Growing up in my grandparents’ house in Ontario’s hot and humid summers, they had high ceilings and three ceiling fans in their main living space, with no air conditioning. The ceiling fans and closed curtains made a huge difference to our comfort all summer long. But many people use their ceiling fans in their home until it just gets too hot, then they turn the fan off and crank up their air conditioner.
That’s a mistake.
Table of Contents
- First, Make Sure Your Fan is Spinning in the Right Direction
- Next Step in Saving Money: Turn Up That Thermostat
- And Remember to Turn Off Fans in Unoccupied Rooms
- The Money-Saving Part Isn’t Really the Ceiling Fan
- Do Ceiling Fans Help Lower Heating Costs, Too?
- Using a Humidifier and Ceiling Fan
- Or Skip the Ceiling Fan for Ultimate Savings, If…
Why not optimize and take advantage of what you have? Combining your ceiling fan use with your air conditioner together can save you some serious dollars, especially in Ontario where electricity ain’t cheap.
But to do that, you have to use them properly.
First, Make Sure Your Fan is Spinning in the Right Direction
The ceiling fan needs to turn in the right direction in the summer months to properly cool you off. Don’t worry about clockwise or counterclockwise necessarily, because some fans might have blades that are angled opposite the standard blades.
Just make sure that the blade is turning with the higher side of the blade leading the way. The fan should be pushing air down. You should be able to feel a breeze when standing directly under your fan. If you do not feel the breeze, turn off the fan reverse the fan’s rotation. Usually you simply flip a switch on the motor that changes the direction of the blades. If you don’t know how to change the direction of your fan, click that link for pointers.
Next Step in Saving Money: Turn Up That Thermostat
When your ceiling fan helps to cool your body, even though the air temperature may not change, you will not feel the need to lower the thermostat, right? Right.
Setting your thermostat at a higher temperature is the KEY because if you only turn on your fan, you’ll actually be using more energy than you were without it (although not much since fans don’t use much energy). Turn up your thermostat up a few degrees — test it 2 degrees at a time to see if anybody in your household complains. Aim for 78 or 80 during the day, and see if you can handle 75 degrees at night. If not, experiment and adjust.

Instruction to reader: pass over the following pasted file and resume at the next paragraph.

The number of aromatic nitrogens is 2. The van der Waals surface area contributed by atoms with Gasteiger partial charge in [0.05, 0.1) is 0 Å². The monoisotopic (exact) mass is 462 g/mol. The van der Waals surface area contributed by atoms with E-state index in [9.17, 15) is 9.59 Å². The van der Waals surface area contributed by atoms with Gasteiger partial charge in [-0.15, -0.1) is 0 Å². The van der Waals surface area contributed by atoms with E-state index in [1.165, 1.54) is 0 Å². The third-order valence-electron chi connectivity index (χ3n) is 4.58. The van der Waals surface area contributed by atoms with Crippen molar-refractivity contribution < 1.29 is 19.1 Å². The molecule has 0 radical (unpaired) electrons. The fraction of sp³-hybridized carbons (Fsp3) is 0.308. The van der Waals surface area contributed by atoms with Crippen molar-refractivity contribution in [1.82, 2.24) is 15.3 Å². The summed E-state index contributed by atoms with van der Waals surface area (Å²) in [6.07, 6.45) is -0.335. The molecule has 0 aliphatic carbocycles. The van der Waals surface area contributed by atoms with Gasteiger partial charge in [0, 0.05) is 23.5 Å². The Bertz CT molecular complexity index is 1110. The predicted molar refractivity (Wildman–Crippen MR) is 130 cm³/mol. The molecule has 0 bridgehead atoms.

Don’t be afraid to experiment with thermostat settings that normally would be too warm. The breeze created by your fan should keep you comfortable even with the thermostat set at or even above 80 degrees.
If your body is cooled off, you can comfortably set your thermostat at a higher temperature in the hot summers, giving your AC unit a rest, thus saving you energy and money. Using your AC unit less also lessens the wear-and-tear on your machine from everyday use, thus potentially improving the longevity of your unit.
So, ceiling fans save you energy because they help you handle a warmer indoor temperature when you turn your thermostat up.
And Remember to Turn Off Fans in Unoccupied Rooms
It’s important to note that fans do NOT lower the temperature in your home. They simply make the air feel cooler. This is the same reason windy days feel colder than normal days even if the temperature is the same (wind chill). So leaving fans on in rooms that have no one in them wastes money.
The Money-Saving Part Isn’t Really the Ceiling Fan
As you may have noticed, the ceiling fan itself doesn’t save you the money on air conditioning costs—the savings come from turning up your thermostat in the hot months. (And every degree you can raise your thermostat saves you more money).
But the ceiling fan enables you to remain comfortable while raising the thermostat.
And every degree in temperature that you raise your thermostat in the summer, corresponds to around a 1% change in your electricity bill.